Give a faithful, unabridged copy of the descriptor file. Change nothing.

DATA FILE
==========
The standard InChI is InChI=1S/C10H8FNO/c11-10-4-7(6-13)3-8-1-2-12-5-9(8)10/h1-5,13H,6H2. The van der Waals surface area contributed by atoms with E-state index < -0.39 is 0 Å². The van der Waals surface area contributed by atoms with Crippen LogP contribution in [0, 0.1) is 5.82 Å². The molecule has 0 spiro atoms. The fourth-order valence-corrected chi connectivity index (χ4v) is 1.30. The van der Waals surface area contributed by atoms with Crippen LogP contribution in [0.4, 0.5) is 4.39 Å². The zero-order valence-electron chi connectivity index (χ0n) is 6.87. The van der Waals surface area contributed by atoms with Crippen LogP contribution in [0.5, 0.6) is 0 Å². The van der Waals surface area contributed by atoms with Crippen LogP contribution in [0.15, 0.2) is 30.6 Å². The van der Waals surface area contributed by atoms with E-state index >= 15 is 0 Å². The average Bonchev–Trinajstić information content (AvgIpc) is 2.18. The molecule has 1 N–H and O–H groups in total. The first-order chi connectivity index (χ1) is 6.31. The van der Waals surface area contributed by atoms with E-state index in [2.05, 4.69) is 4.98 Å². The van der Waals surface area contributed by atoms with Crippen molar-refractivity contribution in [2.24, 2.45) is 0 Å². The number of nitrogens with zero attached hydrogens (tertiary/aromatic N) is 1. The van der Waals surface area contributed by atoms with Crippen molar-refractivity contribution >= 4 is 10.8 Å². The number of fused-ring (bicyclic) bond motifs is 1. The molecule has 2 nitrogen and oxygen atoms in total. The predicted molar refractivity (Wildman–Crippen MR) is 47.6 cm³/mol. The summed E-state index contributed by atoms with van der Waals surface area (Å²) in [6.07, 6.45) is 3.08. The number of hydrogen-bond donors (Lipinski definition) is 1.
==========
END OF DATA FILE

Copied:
The standard InChI is InChI=1S/C10H8FNO/c11-10-4-7(6-13)3-8-1-2-12-5-9(8)10/h1-5,13H,6H2. The van der Waals surface area contributed by atoms with E-state index < -0.39 is 0 Å². The van der Waals surface area contributed by atoms with Crippen LogP contribution in [0, 0.1) is 5.82 Å². The molecule has 0 spiro atoms. The fourth-order valence-corrected chi connectivity index (χ4v) is 1.30. The van der Waals surface area contributed by atoms with Crippen LogP contribution in [0.4, 0.5) is 4.39 Å². The zero-order valence-electron chi connectivity index (χ0n) is 6.87. The van der Waals surface area contributed by atoms with Crippen LogP contribution in [0.5, 0.6) is 0 Å². The van der Waals surface area contributed by atoms with Crippen LogP contribution in [0.15, 0.2) is 30.6 Å². The van der Waals surface area contributed by atoms with E-state index >= 15 is 0 Å². The average Bonchev–Trinajstić information content (AvgIpc) is 2.18. The molecule has 1 N–H and O–H groups in total. The first-order chi connectivity index (χ1) is 6.31. The van der Waals surface area contributed by atoms with E-state index in [2.05, 4.69) is 4.98 Å². The van der Waals surface area contributed by atoms with Crippen molar-refractivity contribution in [2.24, 2.45) is 0 Å². The number of nitrogens with zero attached hydrogens (tertiary/aromatic N) is 1. The van der Waals surface area contributed by atoms with Crippen molar-refractivity contribution >= 4 is 10.8 Å². The number of fused-ring (bicyclic) bond motifs is 1. The molecule has 2 nitrogen and oxygen atoms in total. The predicted molar refractivity (Wildman–Crippen MR) is 47.6 cm³/mol. The summed E-state index contributed by atoms with van der Waals surface area (Å²) in [6.07, 6.45) is 3.08. The number of hydrogen-bond donors (Lipinski definition) is 1.